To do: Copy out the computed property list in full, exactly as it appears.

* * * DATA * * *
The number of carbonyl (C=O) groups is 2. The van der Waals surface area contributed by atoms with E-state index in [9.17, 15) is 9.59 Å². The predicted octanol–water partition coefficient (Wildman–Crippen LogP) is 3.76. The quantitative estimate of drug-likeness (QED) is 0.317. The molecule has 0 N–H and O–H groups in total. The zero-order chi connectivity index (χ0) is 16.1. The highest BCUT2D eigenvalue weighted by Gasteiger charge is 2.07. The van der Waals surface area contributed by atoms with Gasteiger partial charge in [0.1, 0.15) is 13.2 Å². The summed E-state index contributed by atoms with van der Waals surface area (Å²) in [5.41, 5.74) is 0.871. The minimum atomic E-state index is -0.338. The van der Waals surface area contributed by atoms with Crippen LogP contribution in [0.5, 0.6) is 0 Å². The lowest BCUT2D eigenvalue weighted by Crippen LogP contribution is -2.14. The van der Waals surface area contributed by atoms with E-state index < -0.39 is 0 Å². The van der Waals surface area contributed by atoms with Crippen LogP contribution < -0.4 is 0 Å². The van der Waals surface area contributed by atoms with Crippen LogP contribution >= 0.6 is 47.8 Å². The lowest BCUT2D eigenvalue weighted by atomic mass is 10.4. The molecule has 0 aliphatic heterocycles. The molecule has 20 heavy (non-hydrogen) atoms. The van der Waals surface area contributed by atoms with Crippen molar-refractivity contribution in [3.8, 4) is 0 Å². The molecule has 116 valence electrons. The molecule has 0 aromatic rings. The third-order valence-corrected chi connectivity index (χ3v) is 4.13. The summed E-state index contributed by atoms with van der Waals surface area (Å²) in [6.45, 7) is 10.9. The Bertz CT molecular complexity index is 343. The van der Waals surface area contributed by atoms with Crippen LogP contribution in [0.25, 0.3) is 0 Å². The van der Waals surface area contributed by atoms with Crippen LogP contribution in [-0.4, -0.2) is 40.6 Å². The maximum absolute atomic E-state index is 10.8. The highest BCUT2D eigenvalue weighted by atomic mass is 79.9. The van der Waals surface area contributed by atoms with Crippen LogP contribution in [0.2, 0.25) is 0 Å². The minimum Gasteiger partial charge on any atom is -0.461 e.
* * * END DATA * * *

The number of carbonyl (C=O) groups is 2. The van der Waals surface area contributed by atoms with E-state index in [9.17, 15) is 9.59 Å². The predicted octanol–water partition coefficient (Wildman–Crippen LogP) is 3.76. The quantitative estimate of drug-likeness (QED) is 0.317. The molecule has 0 N–H and O–H groups in total. The zero-order chi connectivity index (χ0) is 16.1. The highest BCUT2D eigenvalue weighted by Gasteiger charge is 2.07. The van der Waals surface area contributed by atoms with Gasteiger partial charge in [0.1, 0.15) is 13.2 Å². The summed E-state index contributed by atoms with van der Waals surface area (Å²) in [5.41, 5.74) is 0.871. The minimum atomic E-state index is -0.338. The van der Waals surface area contributed by atoms with Crippen LogP contribution in [0.5, 0.6) is 0 Å². The lowest BCUT2D eigenvalue weighted by Crippen LogP contribution is -2.14. The van der Waals surface area contributed by atoms with E-state index < -0.39 is 0 Å². The van der Waals surface area contributed by atoms with Crippen LogP contribution < -0.4 is 0 Å². The van der Waals surface area contributed by atoms with Crippen LogP contribution >= 0.6 is 47.8 Å². The lowest BCUT2D eigenvalue weighted by atomic mass is 10.4. The molecule has 0 aliphatic heterocycles. The molecule has 20 heavy (non-hydrogen) atoms. The van der Waals surface area contributed by atoms with Crippen molar-refractivity contribution in [3.8, 4) is 0 Å². The molecule has 116 valence electrons. The molecule has 0 aromatic rings. The third-order valence-corrected chi connectivity index (χ3v) is 4.13. The summed E-state index contributed by atoms with van der Waals surface area (Å²) in [6.45, 7) is 10.9. The Bertz CT molecular complexity index is 343. The van der Waals surface area contributed by atoms with Crippen LogP contribution in [0.25, 0.3) is 0 Å². The van der Waals surface area contributed by atoms with Crippen LogP contribution in [-0.4, -0.2) is 40.6 Å². The maximum absolute atomic E-state index is 10.8. The highest BCUT2D eigenvalue weighted by atomic mass is 79.9. The van der Waals surface area contributed by atoms with Crippen LogP contribution in [0.2, 0.25) is 0 Å². The minimum Gasteiger partial charge on any atom is -0.461 e.